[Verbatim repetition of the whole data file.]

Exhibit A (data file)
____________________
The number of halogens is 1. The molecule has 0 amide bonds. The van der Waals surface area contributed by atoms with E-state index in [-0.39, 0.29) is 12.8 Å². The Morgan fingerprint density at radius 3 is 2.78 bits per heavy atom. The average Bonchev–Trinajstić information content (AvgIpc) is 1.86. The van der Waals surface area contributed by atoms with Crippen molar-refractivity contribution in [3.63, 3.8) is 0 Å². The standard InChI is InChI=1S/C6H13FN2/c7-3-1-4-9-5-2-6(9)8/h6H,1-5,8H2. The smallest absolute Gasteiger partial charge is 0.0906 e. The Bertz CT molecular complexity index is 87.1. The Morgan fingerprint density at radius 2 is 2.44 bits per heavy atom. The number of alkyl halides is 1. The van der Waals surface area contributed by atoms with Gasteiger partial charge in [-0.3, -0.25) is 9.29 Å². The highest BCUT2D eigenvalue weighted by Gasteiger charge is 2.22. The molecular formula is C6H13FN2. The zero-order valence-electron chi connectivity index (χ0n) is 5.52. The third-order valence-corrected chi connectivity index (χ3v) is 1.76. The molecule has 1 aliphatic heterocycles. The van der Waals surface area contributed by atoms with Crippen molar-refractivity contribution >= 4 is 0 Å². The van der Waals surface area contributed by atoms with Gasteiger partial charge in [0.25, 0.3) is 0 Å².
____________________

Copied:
The number of halogens is 1. The molecule has 0 amide bonds. The van der Waals surface area contributed by atoms with E-state index in [-0.39, 0.29) is 12.8 Å². The Morgan fingerprint density at radius 3 is 2.78 bits per heavy atom. The average Bonchev–Trinajstić information content (AvgIpc) is 1.86. The van der Waals surface area contributed by atoms with Crippen molar-refractivity contribution in [3.63, 3.8) is 0 Å². The standard InChI is InChI=1S/C6H13FN2/c7-3-1-4-9-5-2-6(9)8/h6H,1-5,8H2. The smallest absolute Gasteiger partial charge is 0.0906 e. The Bertz CT molecular complexity index is 87.1. The Morgan fingerprint density at radius 2 is 2.44 bits per heavy atom. The number of alkyl halides is 1. The van der Waals surface area contributed by atoms with Gasteiger partial charge in [-0.3, -0.25) is 9.29 Å². The highest BCUT2D eigenvalue weighted by Gasteiger charge is 2.22. The molecular formula is C6H13FN2. The zero-order valence-electron chi connectivity index (χ0n) is 5.52. The third-order valence-corrected chi connectivity index (χ3v) is 1.76. The molecule has 1 aliphatic heterocycles. The van der Waals surface area contributed by atoms with Crippen molar-refractivity contribution >= 4 is 0 Å². The van der Waals surface area contributed by atoms with Gasteiger partial charge in [0.25, 0.3) is 0 Å².